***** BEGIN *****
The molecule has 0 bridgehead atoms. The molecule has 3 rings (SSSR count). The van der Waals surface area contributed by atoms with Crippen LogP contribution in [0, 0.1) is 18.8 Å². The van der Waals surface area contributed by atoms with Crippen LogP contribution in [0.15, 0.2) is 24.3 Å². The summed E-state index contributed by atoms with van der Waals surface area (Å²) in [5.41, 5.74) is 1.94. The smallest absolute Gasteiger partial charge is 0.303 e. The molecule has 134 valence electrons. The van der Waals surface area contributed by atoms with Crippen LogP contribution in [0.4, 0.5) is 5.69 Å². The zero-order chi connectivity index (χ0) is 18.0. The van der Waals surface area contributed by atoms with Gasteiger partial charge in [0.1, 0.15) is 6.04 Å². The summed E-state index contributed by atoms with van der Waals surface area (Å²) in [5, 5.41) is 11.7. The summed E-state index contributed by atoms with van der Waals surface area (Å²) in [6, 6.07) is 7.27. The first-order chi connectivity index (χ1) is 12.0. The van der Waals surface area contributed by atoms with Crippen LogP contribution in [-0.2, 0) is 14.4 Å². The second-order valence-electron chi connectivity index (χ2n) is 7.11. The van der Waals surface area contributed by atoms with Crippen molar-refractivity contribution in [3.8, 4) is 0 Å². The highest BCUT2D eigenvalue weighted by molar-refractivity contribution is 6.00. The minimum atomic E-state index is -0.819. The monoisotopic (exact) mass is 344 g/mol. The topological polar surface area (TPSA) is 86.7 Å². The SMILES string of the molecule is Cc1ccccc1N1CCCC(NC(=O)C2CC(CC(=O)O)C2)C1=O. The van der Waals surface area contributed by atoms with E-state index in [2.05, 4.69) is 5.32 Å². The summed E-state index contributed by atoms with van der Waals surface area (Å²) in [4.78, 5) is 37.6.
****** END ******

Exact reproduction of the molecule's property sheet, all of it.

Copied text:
The molecule has 0 bridgehead atoms. The molecule has 3 rings (SSSR count). The van der Waals surface area contributed by atoms with Crippen LogP contribution in [0, 0.1) is 18.8 Å². The van der Waals surface area contributed by atoms with Crippen LogP contribution in [0.15, 0.2) is 24.3 Å². The summed E-state index contributed by atoms with van der Waals surface area (Å²) in [5.41, 5.74) is 1.94. The smallest absolute Gasteiger partial charge is 0.303 e. The molecule has 134 valence electrons. The van der Waals surface area contributed by atoms with Crippen LogP contribution in [0.4, 0.5) is 5.69 Å². The zero-order chi connectivity index (χ0) is 18.0. The van der Waals surface area contributed by atoms with Gasteiger partial charge in [0.1, 0.15) is 6.04 Å². The summed E-state index contributed by atoms with van der Waals surface area (Å²) in [5, 5.41) is 11.7. The summed E-state index contributed by atoms with van der Waals surface area (Å²) in [6, 6.07) is 7.27. The first-order chi connectivity index (χ1) is 12.0. The van der Waals surface area contributed by atoms with Crippen LogP contribution in [-0.2, 0) is 14.4 Å². The second-order valence-electron chi connectivity index (χ2n) is 7.11. The van der Waals surface area contributed by atoms with Crippen molar-refractivity contribution in [3.8, 4) is 0 Å². The highest BCUT2D eigenvalue weighted by molar-refractivity contribution is 6.00. The minimum atomic E-state index is -0.819. The monoisotopic (exact) mass is 344 g/mol. The topological polar surface area (TPSA) is 86.7 Å². The SMILES string of the molecule is Cc1ccccc1N1CCCC(NC(=O)C2CC(CC(=O)O)C2)C1=O. The van der Waals surface area contributed by atoms with E-state index in [2.05, 4.69) is 5.32 Å². The summed E-state index contributed by atoms with van der Waals surface area (Å²) in [4.78, 5) is 37.6.